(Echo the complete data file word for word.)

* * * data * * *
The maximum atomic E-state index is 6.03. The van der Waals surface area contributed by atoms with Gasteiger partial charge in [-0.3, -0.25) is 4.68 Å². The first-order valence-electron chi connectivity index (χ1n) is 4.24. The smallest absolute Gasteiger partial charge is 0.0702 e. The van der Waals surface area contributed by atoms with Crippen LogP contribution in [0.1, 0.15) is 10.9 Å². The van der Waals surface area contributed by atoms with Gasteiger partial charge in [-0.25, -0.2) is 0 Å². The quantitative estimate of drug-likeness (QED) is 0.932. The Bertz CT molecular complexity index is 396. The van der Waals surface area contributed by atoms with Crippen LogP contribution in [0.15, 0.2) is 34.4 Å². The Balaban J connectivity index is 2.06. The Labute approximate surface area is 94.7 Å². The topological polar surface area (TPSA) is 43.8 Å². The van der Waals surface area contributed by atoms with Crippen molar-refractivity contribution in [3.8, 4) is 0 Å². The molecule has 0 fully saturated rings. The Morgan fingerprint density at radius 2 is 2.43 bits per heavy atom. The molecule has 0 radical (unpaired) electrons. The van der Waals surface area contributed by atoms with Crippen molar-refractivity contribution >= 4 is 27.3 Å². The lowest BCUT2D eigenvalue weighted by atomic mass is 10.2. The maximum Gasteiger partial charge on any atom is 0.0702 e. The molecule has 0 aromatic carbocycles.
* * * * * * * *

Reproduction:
The maximum atomic E-state index is 6.03. The van der Waals surface area contributed by atoms with Gasteiger partial charge in [-0.3, -0.25) is 4.68 Å². The first-order valence-electron chi connectivity index (χ1n) is 4.24. The smallest absolute Gasteiger partial charge is 0.0702 e. The van der Waals surface area contributed by atoms with Crippen LogP contribution in [0.1, 0.15) is 10.9 Å². The van der Waals surface area contributed by atoms with Gasteiger partial charge in [-0.25, -0.2) is 0 Å². The quantitative estimate of drug-likeness (QED) is 0.932. The Bertz CT molecular complexity index is 396. The van der Waals surface area contributed by atoms with Crippen LogP contribution in [0.15, 0.2) is 34.4 Å². The Balaban J connectivity index is 2.06. The Labute approximate surface area is 94.7 Å². The topological polar surface area (TPSA) is 43.8 Å². The van der Waals surface area contributed by atoms with Crippen molar-refractivity contribution in [3.8, 4) is 0 Å². The molecule has 0 fully saturated rings. The Morgan fingerprint density at radius 2 is 2.43 bits per heavy atom. The molecule has 0 radical (unpaired) electrons. The van der Waals surface area contributed by atoms with Crippen molar-refractivity contribution >= 4 is 27.3 Å². The lowest BCUT2D eigenvalue weighted by atomic mass is 10.2. The maximum Gasteiger partial charge on any atom is 0.0702 e. The molecule has 0 aromatic carbocycles.